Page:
The crucial influence of Ioannis Kapodistrias in the formation of an independent and neutral Switzerland, as well as the strong participation of Swiss Philhellenes in the Greek fight for independence lead to strong ties between the two developing nation states and sustained good relations in the centuries to come.

Jean Gabriel Eynard continued to assist the incipient Greek state by attempting to constitute a Swiss Guard at its service, in order to serve the new government, or by cofounding the Greek National Bank in 1841.

A young Swiss theologian and philologist, Élie-Ami Bétant, became secretary to Kapodistrias in 1827, would later on support the insurrection against the Ottomans on Crete in 1866, by organizing the “Crete Committee” and become General Consul of Greece in Switzerland by order of King Georges I.

Emanuel Amenäus Hahn, originally from Ostermundigen, dedicated a big part of his life to military service in the Greek Army, ending up as lieutenant general and right hand man of Greece’s first King Otto.

Following in the footsteps of their father and father-in-law,Emmanuel von Fellenberg, his descendants bought the estate Achmetaga on Northern Evia, the second largest Greek island with some similarities to Swiss topography, in order to export the pedagogical concepts developed at his agricultural school in Fellenberg, Hofwyl, to Greece.

In the world of culture and research, a more grounded exploration of the reality of Greek life, beyond the romantic notions conceived by reading the sources of antiquity, lead to a more realistic appreciation of the country and its history. Several reputable Swiss scientists and archeologist have been inspired by their philhellenic experience during the 19th century, such as anthropologist Johann-Jakob Bachofen, (1815-1887), art historian Jacob Burckhardt (1818-1897) or famous symbolist painter Arnold Böcklin (1827-1901).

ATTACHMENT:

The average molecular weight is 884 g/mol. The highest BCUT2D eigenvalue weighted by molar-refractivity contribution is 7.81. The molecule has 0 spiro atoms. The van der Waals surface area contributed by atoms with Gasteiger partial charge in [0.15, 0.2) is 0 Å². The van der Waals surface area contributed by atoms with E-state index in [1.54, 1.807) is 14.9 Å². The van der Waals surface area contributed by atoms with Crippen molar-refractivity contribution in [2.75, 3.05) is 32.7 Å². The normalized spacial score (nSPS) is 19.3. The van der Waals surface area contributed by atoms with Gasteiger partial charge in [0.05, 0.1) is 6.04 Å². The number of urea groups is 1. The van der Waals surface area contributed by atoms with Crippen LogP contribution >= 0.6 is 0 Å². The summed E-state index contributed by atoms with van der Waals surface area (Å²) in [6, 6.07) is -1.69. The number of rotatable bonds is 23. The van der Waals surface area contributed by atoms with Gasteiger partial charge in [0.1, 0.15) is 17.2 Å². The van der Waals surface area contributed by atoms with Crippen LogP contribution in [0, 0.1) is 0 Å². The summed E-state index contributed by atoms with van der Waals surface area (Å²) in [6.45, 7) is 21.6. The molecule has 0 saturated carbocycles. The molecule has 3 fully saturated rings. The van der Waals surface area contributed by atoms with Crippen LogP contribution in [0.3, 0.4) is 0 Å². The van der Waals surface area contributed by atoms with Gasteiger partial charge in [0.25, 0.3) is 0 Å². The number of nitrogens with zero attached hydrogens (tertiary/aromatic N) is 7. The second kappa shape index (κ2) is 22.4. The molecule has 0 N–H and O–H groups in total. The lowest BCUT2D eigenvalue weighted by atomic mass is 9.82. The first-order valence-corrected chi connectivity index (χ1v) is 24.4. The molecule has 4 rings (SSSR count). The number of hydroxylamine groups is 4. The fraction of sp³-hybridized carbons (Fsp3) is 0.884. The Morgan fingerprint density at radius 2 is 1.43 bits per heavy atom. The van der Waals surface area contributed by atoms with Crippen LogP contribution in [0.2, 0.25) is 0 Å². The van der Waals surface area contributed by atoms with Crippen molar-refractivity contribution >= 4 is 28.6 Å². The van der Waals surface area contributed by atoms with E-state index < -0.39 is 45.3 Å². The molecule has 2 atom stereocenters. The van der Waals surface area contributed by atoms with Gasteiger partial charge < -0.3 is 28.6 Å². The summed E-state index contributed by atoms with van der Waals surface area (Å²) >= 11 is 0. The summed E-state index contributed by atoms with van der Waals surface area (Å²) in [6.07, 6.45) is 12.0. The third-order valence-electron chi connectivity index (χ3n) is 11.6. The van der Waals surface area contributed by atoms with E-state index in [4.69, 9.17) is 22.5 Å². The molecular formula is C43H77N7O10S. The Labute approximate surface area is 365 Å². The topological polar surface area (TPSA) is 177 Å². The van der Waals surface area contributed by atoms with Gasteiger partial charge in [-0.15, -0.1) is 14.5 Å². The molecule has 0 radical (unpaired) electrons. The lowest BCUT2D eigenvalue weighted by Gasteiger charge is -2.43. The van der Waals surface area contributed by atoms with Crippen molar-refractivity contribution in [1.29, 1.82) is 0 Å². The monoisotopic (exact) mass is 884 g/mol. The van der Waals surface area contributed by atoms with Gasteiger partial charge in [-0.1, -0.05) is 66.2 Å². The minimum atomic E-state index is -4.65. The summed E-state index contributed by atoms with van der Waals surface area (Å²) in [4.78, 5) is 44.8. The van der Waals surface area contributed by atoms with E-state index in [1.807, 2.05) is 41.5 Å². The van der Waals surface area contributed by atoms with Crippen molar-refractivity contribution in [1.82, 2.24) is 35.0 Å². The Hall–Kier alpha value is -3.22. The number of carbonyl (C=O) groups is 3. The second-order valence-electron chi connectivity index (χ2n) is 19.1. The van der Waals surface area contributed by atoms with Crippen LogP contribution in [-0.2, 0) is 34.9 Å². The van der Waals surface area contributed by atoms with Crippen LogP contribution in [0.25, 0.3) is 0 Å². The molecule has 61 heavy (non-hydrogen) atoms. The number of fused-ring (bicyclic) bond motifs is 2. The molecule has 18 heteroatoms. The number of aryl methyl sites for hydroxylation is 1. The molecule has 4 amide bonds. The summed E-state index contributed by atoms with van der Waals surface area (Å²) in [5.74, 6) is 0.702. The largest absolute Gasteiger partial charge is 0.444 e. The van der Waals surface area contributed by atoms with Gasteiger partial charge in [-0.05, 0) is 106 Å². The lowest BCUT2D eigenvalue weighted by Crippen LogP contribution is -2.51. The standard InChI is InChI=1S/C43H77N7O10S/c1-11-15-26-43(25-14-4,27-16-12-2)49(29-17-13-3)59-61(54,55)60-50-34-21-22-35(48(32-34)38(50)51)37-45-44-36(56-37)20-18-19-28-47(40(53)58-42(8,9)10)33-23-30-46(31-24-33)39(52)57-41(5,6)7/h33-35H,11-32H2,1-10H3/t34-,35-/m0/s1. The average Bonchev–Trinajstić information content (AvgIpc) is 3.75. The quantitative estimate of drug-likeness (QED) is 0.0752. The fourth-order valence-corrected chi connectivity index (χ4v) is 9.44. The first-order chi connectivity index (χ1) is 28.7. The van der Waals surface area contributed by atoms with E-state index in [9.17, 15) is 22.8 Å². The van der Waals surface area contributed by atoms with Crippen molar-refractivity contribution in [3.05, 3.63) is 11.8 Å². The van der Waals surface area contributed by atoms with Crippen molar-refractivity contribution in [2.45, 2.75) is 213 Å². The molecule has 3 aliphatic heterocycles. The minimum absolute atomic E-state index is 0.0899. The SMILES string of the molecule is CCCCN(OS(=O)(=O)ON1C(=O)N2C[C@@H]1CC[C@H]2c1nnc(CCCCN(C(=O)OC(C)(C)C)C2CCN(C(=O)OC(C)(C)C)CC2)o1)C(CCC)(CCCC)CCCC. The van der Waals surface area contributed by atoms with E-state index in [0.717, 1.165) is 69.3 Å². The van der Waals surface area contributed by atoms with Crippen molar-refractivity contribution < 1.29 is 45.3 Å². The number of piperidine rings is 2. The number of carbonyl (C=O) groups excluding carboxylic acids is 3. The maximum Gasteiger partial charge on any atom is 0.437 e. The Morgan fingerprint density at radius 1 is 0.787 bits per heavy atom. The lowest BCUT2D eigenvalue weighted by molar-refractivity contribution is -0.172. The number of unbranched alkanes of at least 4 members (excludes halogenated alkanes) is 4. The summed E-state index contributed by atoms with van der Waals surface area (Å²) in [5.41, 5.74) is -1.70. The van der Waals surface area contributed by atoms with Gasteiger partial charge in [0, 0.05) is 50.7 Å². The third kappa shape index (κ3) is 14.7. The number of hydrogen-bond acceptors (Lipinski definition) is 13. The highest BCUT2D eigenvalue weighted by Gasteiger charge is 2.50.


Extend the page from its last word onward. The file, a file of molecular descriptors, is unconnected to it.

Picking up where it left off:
Famous Personalities and Civil Societies

Jean-Gabriel Eynard (1775-1863)

Jean-Gabriel Eynard
Jean-Gabriel Eynard © Charles Eynard

When Ioannis Kapodistrias as an envoy of the Tsar was staying in Geneva during the years of the Congress of Vienna, he met with the banker Jean-Gabriel Eynard, who, enthused for the cause of Greek independence, would become one of its single greatest benefactors. Blessed with an extraordinary organisational talent and considerable financial means, Eynard was quick in gathering money from Geneva’s notables and bankers, turning the city into a philhellenic hub, and himself into one of Europe’s main coordinators.

In 1826, during the siege of Missolonghi, Eynard organised a transport with basic supplies. In order to internationalise the Greek cause, he is in constant contact with Europe’s sovereigns in order to mobilise their assistance, to the degree that Prince Metternich is mentioning in his letter, that “[Eynard] is the man who has annoyed me more than anyone in the world.” 

Kapodistrias assassination in 1831 put the brakes on the realisation of the reforms and pedagogic reforms envisioned by Eynard for Greece. His ideas however lived on.

Johann Jakob Meyer (1798-1826)

Johann Jakob Meyer
Johann Jakob Meyer © Wikimedia

One of the most well-known, but also controversial Swiss Philhellenes is undoubtedly Johann Jakob Meyer. Born in Zurich as the son of a pharmacist and studying medicine in Southern Germany, he develops a passion for the Greek cause. Maybe in order to flee from the debts amassed through his rambunctious life style, and without having finished his studies, Meyer enlists as Dr. Johann Jakob Meyer, surgeon from Zurich, and travels to Greece, sponsored by the “Berner Hilfsverein für Griechenland”. His deceit is only discovered after his arrival in Greece and maybe for the better: Meyer throws himself into a variety of endeavours and eventually ends as a martyr of Greece’s struggle for independence.